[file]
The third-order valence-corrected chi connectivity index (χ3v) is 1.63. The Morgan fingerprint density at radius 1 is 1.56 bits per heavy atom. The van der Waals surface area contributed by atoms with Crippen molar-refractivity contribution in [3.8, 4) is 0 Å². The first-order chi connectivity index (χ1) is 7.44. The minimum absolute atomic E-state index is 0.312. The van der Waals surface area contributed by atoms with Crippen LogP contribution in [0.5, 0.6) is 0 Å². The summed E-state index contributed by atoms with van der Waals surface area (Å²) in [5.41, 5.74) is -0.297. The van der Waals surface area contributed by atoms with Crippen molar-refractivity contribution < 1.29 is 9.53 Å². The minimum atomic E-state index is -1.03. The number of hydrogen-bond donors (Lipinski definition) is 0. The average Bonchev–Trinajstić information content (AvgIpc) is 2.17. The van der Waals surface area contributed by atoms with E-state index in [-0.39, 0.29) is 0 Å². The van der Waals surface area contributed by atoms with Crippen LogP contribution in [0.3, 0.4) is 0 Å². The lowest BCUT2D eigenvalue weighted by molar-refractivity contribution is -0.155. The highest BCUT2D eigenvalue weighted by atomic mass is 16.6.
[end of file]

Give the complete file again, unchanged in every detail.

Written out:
The third-order valence-corrected chi connectivity index (χ3v) is 1.63. The Morgan fingerprint density at radius 1 is 1.56 bits per heavy atom. The van der Waals surface area contributed by atoms with Crippen molar-refractivity contribution in [3.8, 4) is 0 Å². The first-order chi connectivity index (χ1) is 7.44. The minimum absolute atomic E-state index is 0.312. The van der Waals surface area contributed by atoms with Crippen LogP contribution in [0.5, 0.6) is 0 Å². The summed E-state index contributed by atoms with van der Waals surface area (Å²) in [5.41, 5.74) is -0.297. The van der Waals surface area contributed by atoms with Crippen molar-refractivity contribution < 1.29 is 9.53 Å². The minimum atomic E-state index is -1.03. The number of hydrogen-bond donors (Lipinski definition) is 0. The average Bonchev–Trinajstić information content (AvgIpc) is 2.17. The van der Waals surface area contributed by atoms with E-state index in [-0.39, 0.29) is 0 Å². The van der Waals surface area contributed by atoms with Crippen LogP contribution in [0.3, 0.4) is 0 Å². The lowest BCUT2D eigenvalue weighted by molar-refractivity contribution is -0.155. The highest BCUT2D eigenvalue weighted by atomic mass is 16.6.